History: Best Learned in the Company of OthersSuzanne Broadhurst
Sometimes it’s easy to forget that our children are not natural extensions of our own soul. They have unique thoughts, ideas, aspirations, and an ever-developing landscape of opinions.
Our family agrees on much. However, as much as we converge, we also diverge. And the lines not always drawn based on age and experience.
We tend to nod in agreement on that which we agree, focusing conversations on areas where we differ. When it begins to appear we have very little in common, we remind each other that there is plenty of agreement among us, but it’s not as fun to talk about.
History: That’s Debatable
History was created in the company of others and is best learned in the company of others. For our family, it became a subject of discussion, of questioning, and sometimes of heated disagreements.
The subject of history, by its very nature, opens the door to differences of opinions.
As our children grew in having their own opinions, we learned to draw deep breaths and leave the round-table of the living room with information to ponder, questions to ask, and quite possibly the most important homework —learning new ways of peaceable debate.
If you are thinking you need to round up a group of children or join a co-op to learn history, remember this: parents count as others.
Beyond the Debate: More Reasons to Learn History with Others
- Social concepts, mores, decisions of individuals, what-ifs, whys, and hows can be scrutinized from a variety of perspectives.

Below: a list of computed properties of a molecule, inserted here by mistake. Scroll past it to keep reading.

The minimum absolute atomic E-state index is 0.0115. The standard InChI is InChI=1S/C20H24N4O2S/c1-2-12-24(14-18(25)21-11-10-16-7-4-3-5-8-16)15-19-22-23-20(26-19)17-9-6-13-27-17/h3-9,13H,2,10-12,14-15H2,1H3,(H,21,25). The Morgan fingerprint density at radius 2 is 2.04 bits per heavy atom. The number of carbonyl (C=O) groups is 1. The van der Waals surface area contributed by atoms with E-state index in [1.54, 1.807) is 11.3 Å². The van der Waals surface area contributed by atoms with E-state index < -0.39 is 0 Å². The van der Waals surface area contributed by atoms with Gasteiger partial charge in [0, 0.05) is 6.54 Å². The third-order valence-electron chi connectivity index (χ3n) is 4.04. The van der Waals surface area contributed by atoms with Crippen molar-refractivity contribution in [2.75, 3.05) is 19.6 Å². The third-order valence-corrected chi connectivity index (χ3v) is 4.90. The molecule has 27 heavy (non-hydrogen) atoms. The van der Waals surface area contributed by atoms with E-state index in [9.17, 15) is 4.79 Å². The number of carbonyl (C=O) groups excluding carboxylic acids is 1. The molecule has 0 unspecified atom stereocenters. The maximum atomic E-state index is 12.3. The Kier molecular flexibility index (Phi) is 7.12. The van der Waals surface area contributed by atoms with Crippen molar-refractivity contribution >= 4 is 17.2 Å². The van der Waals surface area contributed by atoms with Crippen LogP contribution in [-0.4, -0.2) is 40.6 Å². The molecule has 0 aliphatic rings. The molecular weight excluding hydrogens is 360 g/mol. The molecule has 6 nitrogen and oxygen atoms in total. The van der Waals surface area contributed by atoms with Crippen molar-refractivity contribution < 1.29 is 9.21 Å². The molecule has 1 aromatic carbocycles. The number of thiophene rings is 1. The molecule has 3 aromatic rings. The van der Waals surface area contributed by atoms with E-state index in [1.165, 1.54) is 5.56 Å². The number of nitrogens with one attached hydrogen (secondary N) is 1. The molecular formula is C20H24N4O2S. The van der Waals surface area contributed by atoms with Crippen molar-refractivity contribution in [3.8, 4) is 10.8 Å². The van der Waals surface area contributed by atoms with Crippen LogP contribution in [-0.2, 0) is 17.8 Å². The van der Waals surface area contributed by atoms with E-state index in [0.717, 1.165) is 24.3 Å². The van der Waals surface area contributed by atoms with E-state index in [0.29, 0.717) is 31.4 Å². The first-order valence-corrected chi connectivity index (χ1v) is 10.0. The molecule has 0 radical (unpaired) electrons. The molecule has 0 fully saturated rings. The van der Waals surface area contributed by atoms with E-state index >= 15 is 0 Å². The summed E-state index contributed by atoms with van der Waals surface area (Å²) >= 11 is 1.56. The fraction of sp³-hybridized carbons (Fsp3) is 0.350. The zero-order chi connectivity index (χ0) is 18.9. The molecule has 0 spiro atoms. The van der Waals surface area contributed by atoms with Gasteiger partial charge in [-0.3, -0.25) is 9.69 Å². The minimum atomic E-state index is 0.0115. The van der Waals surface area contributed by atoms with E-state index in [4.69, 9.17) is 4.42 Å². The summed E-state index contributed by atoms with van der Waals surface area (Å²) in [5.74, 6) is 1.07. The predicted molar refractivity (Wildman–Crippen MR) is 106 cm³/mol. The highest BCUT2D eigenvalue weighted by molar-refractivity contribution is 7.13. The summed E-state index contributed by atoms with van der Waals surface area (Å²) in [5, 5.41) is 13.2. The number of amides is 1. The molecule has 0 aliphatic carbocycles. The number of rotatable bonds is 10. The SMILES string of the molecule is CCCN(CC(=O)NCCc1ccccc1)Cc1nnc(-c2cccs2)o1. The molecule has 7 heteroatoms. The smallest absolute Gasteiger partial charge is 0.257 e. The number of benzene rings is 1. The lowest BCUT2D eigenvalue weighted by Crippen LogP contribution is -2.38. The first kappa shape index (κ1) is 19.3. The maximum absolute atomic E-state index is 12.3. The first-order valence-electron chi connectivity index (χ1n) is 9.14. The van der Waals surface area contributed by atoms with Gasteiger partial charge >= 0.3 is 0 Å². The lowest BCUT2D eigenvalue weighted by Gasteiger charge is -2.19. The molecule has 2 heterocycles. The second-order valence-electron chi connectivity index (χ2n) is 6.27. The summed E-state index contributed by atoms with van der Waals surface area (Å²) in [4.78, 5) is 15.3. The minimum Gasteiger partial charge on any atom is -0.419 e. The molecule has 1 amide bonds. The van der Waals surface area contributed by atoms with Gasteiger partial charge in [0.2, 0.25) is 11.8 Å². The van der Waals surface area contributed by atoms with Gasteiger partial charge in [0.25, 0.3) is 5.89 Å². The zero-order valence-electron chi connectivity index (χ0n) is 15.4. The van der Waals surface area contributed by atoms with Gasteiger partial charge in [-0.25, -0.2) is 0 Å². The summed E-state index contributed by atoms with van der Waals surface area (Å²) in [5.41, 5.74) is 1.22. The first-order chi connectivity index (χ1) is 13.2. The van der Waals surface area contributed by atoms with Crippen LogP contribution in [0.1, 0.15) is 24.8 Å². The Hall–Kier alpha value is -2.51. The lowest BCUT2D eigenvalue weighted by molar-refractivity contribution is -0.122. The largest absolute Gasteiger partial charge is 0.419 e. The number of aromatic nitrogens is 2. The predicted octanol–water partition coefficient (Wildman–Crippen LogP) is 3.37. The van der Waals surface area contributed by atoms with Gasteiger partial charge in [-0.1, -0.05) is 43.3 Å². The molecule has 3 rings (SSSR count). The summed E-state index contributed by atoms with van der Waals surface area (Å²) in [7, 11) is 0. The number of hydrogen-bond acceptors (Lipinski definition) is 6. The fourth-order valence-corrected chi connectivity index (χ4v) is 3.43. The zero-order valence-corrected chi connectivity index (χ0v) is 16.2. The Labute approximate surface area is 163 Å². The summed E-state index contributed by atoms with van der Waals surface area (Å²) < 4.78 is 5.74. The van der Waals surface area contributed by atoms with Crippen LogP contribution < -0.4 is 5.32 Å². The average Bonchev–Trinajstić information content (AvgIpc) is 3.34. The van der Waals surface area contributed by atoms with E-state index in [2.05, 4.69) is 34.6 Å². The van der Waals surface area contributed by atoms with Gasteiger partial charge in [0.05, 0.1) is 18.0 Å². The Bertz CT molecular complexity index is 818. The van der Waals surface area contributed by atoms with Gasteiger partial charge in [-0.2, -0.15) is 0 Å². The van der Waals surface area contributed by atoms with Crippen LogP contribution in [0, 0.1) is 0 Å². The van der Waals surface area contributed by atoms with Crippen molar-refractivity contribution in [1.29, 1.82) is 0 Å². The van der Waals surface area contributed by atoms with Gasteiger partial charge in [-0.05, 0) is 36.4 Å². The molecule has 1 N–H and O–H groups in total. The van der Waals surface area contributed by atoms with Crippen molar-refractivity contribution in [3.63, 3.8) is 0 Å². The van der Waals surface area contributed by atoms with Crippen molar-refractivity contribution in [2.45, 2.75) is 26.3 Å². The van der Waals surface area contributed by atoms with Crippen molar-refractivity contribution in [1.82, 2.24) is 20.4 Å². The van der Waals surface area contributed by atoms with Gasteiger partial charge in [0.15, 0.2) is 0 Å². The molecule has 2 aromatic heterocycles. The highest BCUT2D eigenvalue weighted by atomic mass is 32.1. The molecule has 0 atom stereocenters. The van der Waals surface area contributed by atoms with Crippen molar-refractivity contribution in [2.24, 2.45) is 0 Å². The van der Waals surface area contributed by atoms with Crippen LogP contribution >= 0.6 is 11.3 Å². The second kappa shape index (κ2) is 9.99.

- Analysis is used to effectively evaluate our own culture and decisions.
- Applications to our personal lives can be made based on the history-making choices of others.
- Information oft repeated in conversation is memorized on the sly.
- Proper pronunciation of words is learned. We still enjoy telling the story of our son’s revulsion at the actions of the Nazz-Eyes. Confused, we tried to figure out who this people group could be. Then we realized: he meant the Nazis. We were quite thankful we caught the error early in his education.
- Details easily overlooked in reading can be dissected in discussion.
- Families share the historical load. One member can research military strategy of a given time period while one looks into foods prepared in battle and on the home front. Another researches fashion of the day.
- When everyone shares the research with one another, cumulative details create depth of understanding and appreciation of the times.
We Have Our Own History to Create
We don’t have time to read everything about every moment of history. We have our own history to create. As parents, we can affect our family history.
We can discuss what we do know, research what we don’t, and pour over the problems of the past. As we engage in this way, we create a family sounding board, developing deeper relationships.
History Resources for Learning with Others
- Biographies by Albert Marrin on Hitler, Stalin, Napoleon, and more
- Historical fiction, as found in Illuminations
- Historical games, such as Made for Trade, Axis and Allies, Hail to the Chief
- Field trips to historical locations: Williamsburg, gold mining towns, local battlefields, forts, etc.
- The Mystery of History curriculum